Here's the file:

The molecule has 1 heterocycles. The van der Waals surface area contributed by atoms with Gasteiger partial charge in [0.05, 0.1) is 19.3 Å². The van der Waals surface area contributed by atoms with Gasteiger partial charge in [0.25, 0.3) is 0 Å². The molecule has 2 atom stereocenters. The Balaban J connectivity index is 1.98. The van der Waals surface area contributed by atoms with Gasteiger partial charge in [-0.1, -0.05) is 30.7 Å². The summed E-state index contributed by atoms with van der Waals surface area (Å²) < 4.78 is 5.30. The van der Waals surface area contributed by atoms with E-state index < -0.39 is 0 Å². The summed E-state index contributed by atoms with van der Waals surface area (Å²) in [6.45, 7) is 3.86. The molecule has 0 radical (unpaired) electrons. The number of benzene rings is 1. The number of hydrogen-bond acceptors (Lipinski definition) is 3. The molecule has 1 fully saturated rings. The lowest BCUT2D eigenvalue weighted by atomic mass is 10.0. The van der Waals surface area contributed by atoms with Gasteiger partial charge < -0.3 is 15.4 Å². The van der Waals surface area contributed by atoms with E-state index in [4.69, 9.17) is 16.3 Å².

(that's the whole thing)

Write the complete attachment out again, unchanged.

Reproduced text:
The molecule has 1 heterocycles. The van der Waals surface area contributed by atoms with Gasteiger partial charge in [0.05, 0.1) is 19.3 Å². The van der Waals surface area contributed by atoms with Gasteiger partial charge in [0.25, 0.3) is 0 Å². The molecule has 2 atom stereocenters. The Balaban J connectivity index is 1.98. The van der Waals surface area contributed by atoms with Gasteiger partial charge in [-0.1, -0.05) is 30.7 Å². The summed E-state index contributed by atoms with van der Waals surface area (Å²) < 4.78 is 5.30. The van der Waals surface area contributed by atoms with E-state index < -0.39 is 0 Å². The summed E-state index contributed by atoms with van der Waals surface area (Å²) in [6.45, 7) is 3.86. The molecule has 0 radical (unpaired) electrons. The number of benzene rings is 1. The number of hydrogen-bond acceptors (Lipinski definition) is 3. The molecule has 1 fully saturated rings. The lowest BCUT2D eigenvalue weighted by atomic mass is 10.0. The van der Waals surface area contributed by atoms with Gasteiger partial charge < -0.3 is 15.4 Å². The van der Waals surface area contributed by atoms with E-state index in [4.69, 9.17) is 16.3 Å².